- Michael Mxolisi Mtandana and his wife Nondumiso Wowo both live with disabilities
- However, this hasn't stopped them from making an immense difference in their community
- The pair feed those struggling during lockdown with their grant money and say they need support to continue their inspiring mission
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By Misheck Makora- Freelance Journalist
A physically challenged Nyanga couple is sharing their grant money with their community as many people are struggling for food due to lockdown.
Michael Mxolisi Mtandana(47) and his wife Nondumiso Wowo (41) cook and feed people with soup from their home from Mathanzima Road in Nyanga.
The couple told Briefly.co.za that the idea was driven by seeing the struggles which people are going through due to lockdown. Kids, people with disabilities and the elderly are groups that are hit hard by the pandemic.
They took some money from their disability grant and bought three big pots to make soup. They started the project this month and they use at least R400 every week to buy the ingredients.
They feed people on Tuesdays and Thursdays. Mtandana said the struggles of people in the townships, especially kids are evident.
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Last week Tuesday when he was preparing food, a kid came and sit at his house waiting for food to be ready and ensuring that he was not going to miss out on the free meal.
“I told him to go and fetch a mask and come back when we are done but he had to come back right away and wait for us to finish cooking. That showed me that people are hungry, what may kill them is not Covid-19 but hunger. Therefore, we are doing this; we know the community needs this,” said Mtandana.
Mtandana is also a chairperson of the Vukuzenzele Physically Challenged People of Nyanga an NPO that brings people with disability together. Wowo is the secretary of the organisation which they started in 2018.
Wowo said what they are doing is to debunk stereotypes that physically challenged people are always in need of help and they cannot give back to the community.
“There were some rumours of people saying we are overzealous; we are starting things that we will not be able to finish. This is because people think that people with a disability are only them to get and not to give. That’s a wrong perception about us, being physically challenged doesn’t mean inability,” he said.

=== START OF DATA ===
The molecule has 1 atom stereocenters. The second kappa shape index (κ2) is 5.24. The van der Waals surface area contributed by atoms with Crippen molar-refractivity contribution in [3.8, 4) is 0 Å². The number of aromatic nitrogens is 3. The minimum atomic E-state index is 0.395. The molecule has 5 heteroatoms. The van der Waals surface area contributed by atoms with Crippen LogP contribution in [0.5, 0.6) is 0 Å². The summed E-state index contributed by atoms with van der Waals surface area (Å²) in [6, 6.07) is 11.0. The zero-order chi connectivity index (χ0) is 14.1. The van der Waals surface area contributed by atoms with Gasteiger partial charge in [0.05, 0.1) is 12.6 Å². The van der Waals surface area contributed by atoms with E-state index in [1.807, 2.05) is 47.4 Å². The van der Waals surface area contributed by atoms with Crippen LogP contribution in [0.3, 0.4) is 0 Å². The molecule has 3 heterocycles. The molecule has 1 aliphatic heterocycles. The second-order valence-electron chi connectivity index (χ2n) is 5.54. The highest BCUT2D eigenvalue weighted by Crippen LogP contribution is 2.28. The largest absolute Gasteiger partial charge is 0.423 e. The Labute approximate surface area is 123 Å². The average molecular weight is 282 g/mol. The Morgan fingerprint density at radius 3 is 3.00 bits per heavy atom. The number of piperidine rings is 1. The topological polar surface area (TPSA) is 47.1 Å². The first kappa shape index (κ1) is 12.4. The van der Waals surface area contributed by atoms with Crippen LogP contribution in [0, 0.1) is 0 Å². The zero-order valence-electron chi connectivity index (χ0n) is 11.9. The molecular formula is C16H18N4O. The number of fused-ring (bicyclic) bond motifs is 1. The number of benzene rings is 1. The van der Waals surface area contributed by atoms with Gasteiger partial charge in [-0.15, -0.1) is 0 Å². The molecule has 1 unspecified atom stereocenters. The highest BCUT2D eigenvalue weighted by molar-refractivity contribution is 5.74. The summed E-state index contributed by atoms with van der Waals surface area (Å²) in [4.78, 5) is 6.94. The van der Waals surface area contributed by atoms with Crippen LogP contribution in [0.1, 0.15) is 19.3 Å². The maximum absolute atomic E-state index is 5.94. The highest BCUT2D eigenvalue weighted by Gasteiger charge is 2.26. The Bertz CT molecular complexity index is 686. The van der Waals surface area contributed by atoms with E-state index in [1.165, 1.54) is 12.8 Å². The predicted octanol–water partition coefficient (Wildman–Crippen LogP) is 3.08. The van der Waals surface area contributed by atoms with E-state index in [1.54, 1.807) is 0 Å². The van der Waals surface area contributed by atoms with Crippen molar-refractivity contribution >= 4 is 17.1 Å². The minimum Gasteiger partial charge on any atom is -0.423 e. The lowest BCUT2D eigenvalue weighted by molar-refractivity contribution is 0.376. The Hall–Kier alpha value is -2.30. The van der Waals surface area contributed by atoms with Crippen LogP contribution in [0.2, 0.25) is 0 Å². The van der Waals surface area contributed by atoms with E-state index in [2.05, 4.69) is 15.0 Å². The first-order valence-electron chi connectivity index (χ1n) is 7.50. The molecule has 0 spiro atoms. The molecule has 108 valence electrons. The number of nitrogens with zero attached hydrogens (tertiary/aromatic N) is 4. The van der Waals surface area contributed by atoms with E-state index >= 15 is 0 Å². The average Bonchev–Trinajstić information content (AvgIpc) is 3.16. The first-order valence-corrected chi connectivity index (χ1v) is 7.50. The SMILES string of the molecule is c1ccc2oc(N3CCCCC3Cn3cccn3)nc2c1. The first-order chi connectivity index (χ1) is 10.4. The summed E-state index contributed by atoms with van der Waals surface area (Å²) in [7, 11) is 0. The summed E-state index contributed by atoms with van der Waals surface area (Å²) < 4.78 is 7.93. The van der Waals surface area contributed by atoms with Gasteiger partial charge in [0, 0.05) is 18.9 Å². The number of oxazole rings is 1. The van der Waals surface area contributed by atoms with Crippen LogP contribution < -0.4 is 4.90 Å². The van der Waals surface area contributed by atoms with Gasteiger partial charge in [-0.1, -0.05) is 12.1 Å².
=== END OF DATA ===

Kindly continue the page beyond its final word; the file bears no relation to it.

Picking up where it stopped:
“What we are doing will change the perception of the world towards people with disability, sitting in a wheelchair doesn’t mean that you cannot change the situation in your community,” said Wowo.
The couple believes that people with disabilities are not given enough attention but are used by politicians to gain political mileage.
At this point, they feed over 150 people and if they get assistance to buy more ingredients, they would want to increase the number of citizens helped.
“Our soup kitchen priorities people with disabilities, the elderly and children because these groups are the mostly affected by the lockdown. If we get some support, we can feed people every day we see that more people need food. Some have lost their jobs and others don’t get paid when their workplaces are closed hence, we are doing everything we can to ensure that people are because many of them have lost their jobs due to lockdown,” said Mtandana.
The little support they get will go a long way to feed hungry stomachs in their township.
The couple said they were not born with a disability, but it was due to unfortunate circumstances. Mtandana developed spinal tuberculosis in 2010 which could not be cured and left him wheelchair-bound.
His wife Wowo fell outside her family house and her spinal code was damaged when she was only eight years old.
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